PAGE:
Hailing from Oakland, CA, this duo takes well thought out, radical politics and infuses them with the energy of artfully inspired hip-hop. Soulful funky beats and cleverly crafted rhymes make the politics of the record easily accessible to a wider audience.
Let's face it: Most rap artists aren't interviewed by Political Affairs
, a self-proclaimed "Marxist monthly," but then again, Boots Riley isn't your typical rap artist. The "raptivist" certainly doesn't mince words on Pick a Bigger Weapon
, the Coup's first release in five years. (You may remember the Oakland duo's previous release, 2001's Party Music
, with its original pre-9/11 cover shot of them blowing up the Twin Towers.) In 2006, Riley's acidic political and social commentary has never been sharper or timelier, and his keen sense of humor plus the fluid, soul-drenched beats (courtesy of partner Pam the Funkstress and a stellar session band) make it insanely palatable. The truly vital "My Favorite Mutiny," which also features Talib Kweli and the Roots' Black Thought, pulses with funk rhythms and punctuating horns while three of rap's smoothest spitters deliver the straight dope. Riley offers a radical history lesson on "Head (Of State)": "Bush and Hussein together in bed... billions made and millions dead." On "We Are the Ones," he warns, "we're the have-nots, but we're also the gon'-gets." The slow jam "BabyLet'sHaveaBabyBeforeBushDoSomethin'Crazy," with singer Silk E, is witty, seductive, and poignant all at the same time. In his PA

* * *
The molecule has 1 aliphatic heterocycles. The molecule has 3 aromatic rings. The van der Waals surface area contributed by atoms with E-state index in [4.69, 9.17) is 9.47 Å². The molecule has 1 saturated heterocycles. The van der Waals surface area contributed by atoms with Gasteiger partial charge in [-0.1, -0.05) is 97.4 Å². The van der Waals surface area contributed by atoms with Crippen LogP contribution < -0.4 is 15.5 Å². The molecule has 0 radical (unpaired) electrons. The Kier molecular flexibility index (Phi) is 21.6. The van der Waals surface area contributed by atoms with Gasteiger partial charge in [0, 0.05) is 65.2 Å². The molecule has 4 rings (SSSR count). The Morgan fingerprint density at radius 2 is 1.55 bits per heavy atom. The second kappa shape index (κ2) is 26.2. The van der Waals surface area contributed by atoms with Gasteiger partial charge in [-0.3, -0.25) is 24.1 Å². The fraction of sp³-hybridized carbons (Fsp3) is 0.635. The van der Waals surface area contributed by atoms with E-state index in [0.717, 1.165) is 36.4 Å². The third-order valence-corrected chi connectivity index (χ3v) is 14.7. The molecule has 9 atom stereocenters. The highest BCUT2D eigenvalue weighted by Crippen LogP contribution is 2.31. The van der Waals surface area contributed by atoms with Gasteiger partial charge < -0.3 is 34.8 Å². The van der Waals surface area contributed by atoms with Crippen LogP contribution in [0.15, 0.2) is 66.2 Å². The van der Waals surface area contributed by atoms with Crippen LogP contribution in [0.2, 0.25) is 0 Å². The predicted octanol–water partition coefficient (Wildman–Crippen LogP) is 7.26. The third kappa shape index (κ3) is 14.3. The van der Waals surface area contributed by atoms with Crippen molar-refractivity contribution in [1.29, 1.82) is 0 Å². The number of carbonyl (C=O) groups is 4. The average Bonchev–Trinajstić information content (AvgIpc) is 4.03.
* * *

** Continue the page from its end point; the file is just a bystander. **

interview, Riley says Pick a Bigger Weapon
is full of "anthems for the struggle," and like the best of George Clinton, James Brown, and KRS-One, this is music for your mind, body, and soul. Is it too much to ask to have this added to high school curricula? --Marc Greilsamer